A Woman Sealed Her Eyes Shut After Using Superglue on Her Lash Extensions

There are some beauty horror stories that we try to put out of our minds and write off as urban legends that could never actually happen to us: curling iron–induced third-degree burns, for example, or every squirmy thing you can imagine happening when a lash curler goes awry. But sometimes, there's photographic evidence, like this viral video, currently making the rounds online, that shows a woman whose lash extensions ended up gluing her eyes shut.

According to PopSugar, a client visited Fara Beauty Salon in Thailand with lash extensions that had been applied with superglue at another salon. As a result, her eyes were sealed shut. The lash technician shared a video of her removal process, which included using oil to dissolve the glue before scraping off the extensions. Once the process was complete, while the client was able to open her eyes again, her lashes were even shorter than the ones she started with. Add in the red, painful-looking eyes and the trauma of having superglue leak into the eye sockets, and you have a really, really bad day on your hands.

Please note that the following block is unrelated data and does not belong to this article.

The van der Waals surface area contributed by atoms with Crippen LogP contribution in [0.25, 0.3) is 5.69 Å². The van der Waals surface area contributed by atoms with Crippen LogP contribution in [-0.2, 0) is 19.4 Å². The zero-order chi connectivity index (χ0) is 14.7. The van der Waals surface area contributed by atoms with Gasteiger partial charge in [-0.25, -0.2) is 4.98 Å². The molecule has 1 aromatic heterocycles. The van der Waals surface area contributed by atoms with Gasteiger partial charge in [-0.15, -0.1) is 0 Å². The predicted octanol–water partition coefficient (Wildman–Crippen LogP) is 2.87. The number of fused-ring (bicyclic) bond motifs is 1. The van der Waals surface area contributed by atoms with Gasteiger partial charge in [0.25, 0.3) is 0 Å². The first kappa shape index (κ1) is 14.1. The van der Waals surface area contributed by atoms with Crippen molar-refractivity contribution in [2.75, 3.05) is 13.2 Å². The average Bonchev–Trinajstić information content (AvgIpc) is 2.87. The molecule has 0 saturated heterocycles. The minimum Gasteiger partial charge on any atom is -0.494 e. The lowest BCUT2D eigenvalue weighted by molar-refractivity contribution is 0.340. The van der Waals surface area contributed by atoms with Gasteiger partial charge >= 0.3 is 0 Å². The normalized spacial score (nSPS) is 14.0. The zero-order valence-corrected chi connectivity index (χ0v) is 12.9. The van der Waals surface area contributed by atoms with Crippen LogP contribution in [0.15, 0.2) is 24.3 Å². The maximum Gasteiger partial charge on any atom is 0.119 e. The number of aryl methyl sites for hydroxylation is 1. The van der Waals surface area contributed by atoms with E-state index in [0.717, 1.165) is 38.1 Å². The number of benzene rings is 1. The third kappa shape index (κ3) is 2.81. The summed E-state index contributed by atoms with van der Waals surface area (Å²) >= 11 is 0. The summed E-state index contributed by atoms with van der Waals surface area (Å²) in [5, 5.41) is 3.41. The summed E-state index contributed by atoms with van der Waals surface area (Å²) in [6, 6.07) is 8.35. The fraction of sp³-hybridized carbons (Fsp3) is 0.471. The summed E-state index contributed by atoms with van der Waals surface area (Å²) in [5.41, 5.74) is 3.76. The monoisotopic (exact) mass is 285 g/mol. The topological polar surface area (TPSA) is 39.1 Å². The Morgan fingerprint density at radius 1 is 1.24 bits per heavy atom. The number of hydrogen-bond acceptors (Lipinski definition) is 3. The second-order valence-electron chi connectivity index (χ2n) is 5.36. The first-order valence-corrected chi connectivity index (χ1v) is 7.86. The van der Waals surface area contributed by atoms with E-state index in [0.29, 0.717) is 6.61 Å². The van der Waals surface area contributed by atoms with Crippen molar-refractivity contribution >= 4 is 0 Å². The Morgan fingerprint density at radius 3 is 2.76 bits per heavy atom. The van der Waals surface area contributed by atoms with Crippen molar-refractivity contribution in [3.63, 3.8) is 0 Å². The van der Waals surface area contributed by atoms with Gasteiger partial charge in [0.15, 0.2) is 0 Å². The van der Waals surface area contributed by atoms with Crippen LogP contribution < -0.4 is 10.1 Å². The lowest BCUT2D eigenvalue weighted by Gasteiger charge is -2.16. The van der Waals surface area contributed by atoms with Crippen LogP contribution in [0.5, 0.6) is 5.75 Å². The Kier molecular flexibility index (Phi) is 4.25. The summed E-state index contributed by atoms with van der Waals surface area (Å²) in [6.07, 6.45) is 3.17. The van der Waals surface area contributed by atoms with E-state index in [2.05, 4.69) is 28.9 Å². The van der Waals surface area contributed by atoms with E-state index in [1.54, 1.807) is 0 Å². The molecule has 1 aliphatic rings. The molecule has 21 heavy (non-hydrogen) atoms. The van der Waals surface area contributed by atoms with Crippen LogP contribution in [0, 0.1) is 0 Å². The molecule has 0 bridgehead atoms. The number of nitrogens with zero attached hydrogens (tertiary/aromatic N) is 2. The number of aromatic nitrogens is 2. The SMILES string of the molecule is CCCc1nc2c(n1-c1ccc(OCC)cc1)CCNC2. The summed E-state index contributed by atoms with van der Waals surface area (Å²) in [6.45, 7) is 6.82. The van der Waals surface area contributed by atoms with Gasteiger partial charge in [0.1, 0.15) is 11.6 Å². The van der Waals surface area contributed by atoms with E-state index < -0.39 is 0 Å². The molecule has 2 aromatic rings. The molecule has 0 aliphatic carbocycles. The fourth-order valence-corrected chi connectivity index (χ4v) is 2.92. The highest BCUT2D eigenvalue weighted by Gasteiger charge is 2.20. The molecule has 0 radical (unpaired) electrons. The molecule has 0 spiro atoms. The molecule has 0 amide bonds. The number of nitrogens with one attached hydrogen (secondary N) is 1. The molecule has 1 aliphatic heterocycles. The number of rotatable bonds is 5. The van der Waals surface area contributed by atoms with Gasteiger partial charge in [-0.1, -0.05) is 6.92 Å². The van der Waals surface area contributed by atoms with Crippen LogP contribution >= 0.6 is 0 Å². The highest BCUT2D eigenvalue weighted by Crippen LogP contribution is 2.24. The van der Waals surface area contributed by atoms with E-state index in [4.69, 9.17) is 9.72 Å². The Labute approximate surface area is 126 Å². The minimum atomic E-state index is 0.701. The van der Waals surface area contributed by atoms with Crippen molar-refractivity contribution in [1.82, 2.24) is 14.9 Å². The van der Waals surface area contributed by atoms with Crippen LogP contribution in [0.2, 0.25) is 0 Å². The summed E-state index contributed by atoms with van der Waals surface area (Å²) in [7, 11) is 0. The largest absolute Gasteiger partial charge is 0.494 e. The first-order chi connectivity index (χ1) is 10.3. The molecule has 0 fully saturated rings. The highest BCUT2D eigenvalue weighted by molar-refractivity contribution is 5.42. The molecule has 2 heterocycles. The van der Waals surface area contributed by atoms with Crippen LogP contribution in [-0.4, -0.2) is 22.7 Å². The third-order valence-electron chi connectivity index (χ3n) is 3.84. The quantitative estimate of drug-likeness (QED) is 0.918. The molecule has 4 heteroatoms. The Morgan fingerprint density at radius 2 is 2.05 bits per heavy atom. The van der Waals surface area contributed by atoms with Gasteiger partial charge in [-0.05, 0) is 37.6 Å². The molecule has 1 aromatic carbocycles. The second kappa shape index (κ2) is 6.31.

It's obvious that superglue — shudder — is a dangerous lash adhesive. But what should you look for in an adhesive, assuming that, after watching this video, you can ever bring yourself to consider getting lash extensions? According to Susan Bard, M.D., of Manhattan Dermatology Specialists, reputable salons use a semi-permanent, latex-free, formaldehyde-free formula to decrease the likelihood of an allergic reaction. Bard said clients should also keep in mind that if a lash-extension price seems too good to be true, it probably is. "Your eyes are not a place to start bargain hunting," she told Allure. "Go to a reputable salon and avoid the Groupons." Sabah Feroz, Lash Expert at Blink Brow Bar London, said it's "vital" to test any lash glue on a small patch of skin before sitting down for a full application. "A patch test will also be carried out 48 hours prior to the treatment to ensure the client doesn't have any allergies to the products," Feroz said. If your salon doesn't offer a patch test, run.

"This woman's mishap is due to poor training and technique more than anything else," Bard added. The lesson: Do your beauty-treatment research.

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